By: Zachary and Christian
Although small and overlooked, Pylos has a long history involving several key moments in Greek history. Thucydides called it a deserted headland in 425 BCE when Athens defeated its rivals Sparta in a land and naval battle there during the Peloponnesian War. According to Thucydides in his History of the Peloponnesian War, in the 5th century BCE the area was “together with most of the country round, unpopulated” (1). It was also mentioned by Homer in Book 17 of the Odyssey:
We left for Pylos, Nestor too
the shepherd of the peoples,
And He, receiving me the king,
within his halls so lofty,
Embraced me with all
eagerness as father does
His son back from long time abroad.
Pylos is located on the southern headland of the Órmos bay, a deepwater shipping channel on the southwest coast of the Peloponnese. The nearby island of Sphakteria protects and almost blocks Pylos from the sea. It is the main harbor on the Bay of Navarino and has evidence of continuous human presence dating back to the Neolithic Age (2).
An elaborate Mycenaean palace that was occupied from about 1700 BCE to 1200 was discovered and unearthed in 1939. This impressive palace, together with evidence from plundered tombs, appears to closely match the position and grandeur of the royal kingship as described by Homer. In addition, the discovery of hundreds of inscribed Linear B clay tablets baked hard by the fire that destroyed the palace provided valuable insight to the locations significance.
The Mycenaean state of Pylos (1600–1100 BC) covered an area of 2,000 square km and had a minimum population of 50,000 according to Linear B tablets, or perhaps as large as 80,000–120,000 (3). It was a significant kingdom in Mycenaean Greece, with remains of the so-called “Palace of Nestor” excavated nearby.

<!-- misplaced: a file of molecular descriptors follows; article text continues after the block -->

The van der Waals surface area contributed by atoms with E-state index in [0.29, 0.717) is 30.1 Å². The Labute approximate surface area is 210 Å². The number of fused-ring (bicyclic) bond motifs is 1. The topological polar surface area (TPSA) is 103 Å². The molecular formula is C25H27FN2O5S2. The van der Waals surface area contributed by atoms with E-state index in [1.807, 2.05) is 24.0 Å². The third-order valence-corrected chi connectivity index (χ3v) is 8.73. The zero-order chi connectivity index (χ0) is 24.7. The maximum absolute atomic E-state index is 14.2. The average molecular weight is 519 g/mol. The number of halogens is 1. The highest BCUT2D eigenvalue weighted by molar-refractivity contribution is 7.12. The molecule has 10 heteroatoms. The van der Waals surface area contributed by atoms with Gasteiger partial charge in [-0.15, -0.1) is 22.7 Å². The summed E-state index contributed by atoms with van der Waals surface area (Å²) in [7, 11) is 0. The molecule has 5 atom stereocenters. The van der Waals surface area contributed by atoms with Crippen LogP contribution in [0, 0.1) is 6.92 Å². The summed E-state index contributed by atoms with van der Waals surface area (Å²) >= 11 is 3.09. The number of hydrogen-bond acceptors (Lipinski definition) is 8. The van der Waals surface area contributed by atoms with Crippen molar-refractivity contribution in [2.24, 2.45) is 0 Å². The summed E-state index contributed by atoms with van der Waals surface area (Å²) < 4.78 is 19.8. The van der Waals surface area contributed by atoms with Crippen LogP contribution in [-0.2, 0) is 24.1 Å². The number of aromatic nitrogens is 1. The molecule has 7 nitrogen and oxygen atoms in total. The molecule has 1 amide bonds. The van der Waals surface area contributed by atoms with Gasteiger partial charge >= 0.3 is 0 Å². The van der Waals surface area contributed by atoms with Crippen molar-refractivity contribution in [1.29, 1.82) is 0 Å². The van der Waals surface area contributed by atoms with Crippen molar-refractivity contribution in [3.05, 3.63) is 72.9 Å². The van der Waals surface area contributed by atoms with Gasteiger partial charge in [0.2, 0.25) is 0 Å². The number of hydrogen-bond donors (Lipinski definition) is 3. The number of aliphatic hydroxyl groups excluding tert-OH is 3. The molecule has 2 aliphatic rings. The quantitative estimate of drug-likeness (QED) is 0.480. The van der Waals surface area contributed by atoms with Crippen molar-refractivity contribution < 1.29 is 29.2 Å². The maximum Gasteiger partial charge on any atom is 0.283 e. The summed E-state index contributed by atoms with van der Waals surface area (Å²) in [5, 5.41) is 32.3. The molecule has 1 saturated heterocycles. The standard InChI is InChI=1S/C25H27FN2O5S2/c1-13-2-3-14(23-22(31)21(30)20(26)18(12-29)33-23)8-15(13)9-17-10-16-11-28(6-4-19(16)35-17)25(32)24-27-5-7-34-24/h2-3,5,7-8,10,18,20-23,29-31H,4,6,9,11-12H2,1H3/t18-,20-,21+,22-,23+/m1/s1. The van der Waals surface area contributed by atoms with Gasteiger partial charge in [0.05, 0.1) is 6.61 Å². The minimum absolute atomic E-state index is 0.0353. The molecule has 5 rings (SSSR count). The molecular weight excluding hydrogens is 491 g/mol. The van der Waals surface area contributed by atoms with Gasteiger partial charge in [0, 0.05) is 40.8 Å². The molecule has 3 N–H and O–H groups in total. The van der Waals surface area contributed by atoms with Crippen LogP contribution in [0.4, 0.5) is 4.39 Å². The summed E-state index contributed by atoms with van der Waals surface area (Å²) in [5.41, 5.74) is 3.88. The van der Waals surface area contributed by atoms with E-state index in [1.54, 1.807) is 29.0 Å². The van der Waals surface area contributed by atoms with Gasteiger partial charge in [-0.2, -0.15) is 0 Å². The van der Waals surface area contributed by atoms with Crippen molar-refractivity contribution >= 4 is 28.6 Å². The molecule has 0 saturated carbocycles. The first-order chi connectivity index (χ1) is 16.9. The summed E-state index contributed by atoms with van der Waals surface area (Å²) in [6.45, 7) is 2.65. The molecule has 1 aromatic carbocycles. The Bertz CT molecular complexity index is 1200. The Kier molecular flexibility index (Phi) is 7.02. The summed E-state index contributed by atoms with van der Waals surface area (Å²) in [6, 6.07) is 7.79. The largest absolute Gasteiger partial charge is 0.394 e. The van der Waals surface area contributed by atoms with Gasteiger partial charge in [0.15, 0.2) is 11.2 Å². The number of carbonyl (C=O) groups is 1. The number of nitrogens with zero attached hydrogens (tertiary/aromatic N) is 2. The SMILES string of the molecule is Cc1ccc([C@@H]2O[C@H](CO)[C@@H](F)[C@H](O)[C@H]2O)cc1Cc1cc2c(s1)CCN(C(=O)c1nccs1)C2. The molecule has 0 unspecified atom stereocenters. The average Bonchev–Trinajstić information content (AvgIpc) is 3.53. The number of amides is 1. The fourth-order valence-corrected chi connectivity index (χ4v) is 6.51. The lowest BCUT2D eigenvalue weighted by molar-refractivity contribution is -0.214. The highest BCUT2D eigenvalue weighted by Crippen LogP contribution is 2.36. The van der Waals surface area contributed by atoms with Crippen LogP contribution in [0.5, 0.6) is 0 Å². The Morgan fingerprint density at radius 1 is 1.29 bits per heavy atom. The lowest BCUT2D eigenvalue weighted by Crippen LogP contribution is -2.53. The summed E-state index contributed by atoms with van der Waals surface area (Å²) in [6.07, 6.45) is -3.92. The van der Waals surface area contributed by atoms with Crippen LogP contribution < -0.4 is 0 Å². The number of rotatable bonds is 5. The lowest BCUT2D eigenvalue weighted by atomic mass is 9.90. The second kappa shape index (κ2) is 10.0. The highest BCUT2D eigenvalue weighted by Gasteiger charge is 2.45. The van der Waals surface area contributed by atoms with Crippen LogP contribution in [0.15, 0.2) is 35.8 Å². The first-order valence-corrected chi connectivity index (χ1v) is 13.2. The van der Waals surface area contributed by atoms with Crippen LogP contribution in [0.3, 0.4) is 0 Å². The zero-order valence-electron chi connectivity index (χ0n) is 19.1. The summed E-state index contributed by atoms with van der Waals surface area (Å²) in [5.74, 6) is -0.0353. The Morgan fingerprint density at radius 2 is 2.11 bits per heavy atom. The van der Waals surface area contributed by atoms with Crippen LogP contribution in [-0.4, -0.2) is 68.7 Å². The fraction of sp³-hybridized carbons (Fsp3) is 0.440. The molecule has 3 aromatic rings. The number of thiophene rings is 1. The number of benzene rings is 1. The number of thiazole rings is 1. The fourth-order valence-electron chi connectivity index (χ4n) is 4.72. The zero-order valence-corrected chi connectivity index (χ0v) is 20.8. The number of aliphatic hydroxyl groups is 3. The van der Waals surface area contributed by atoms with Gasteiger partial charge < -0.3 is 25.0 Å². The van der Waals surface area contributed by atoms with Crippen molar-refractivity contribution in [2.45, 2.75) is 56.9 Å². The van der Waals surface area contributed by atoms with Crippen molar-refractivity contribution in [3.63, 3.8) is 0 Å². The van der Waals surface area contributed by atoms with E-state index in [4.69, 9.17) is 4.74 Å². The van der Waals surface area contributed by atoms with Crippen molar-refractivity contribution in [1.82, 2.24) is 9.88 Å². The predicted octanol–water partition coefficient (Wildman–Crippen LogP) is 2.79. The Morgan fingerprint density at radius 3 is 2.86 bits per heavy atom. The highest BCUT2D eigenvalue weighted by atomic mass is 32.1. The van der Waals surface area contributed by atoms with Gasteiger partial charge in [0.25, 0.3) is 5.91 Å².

The remains consist of a fort which was built covering the face of a hill sloping to the south, with a steep and abrupt terrain to the north and east. The town was built on the southern slope and was surrounded by a wall which followed the natural irregularities of the soil and created a triangle. The site had a large structure at the summit—a site observable in many of the ancient cities of Greece. Unfortunately, this site was abandoned sometime after the 8th century BC and burned to the ground.
In 425 BC the Athenian politician Cleon sent an expedition to Pylos where the Athenians built up and fortified the rocky high point now known as Koryphasion. This occurred at the northern edge of the bay, after a conflict with Spartan ships in the Battle of Pylos seized and occupied the bay. A little later the Athenians captured a number of Spartan troops besieged on the adjacent island of Sphacteria. The Spartan anxiety over the return of their prisoners, who were taken to Athens as hostages, was a factor to their acceptance of the Peace of Nicias in 421 BC.
The red soil about Pylos yields large amounts of squills, which are used in medicine. The rocks, which appear everywhere through a scattered but rich soil, are limestone and present a general appearance of an unrefined or unpopulated area (4). Numerous amounts of sage, brooms, cistus, and other shrubs grow from the cavities of the limestone, as trees are rare there. Pylos was excavated by Carl Blegen between 1939 and 1952.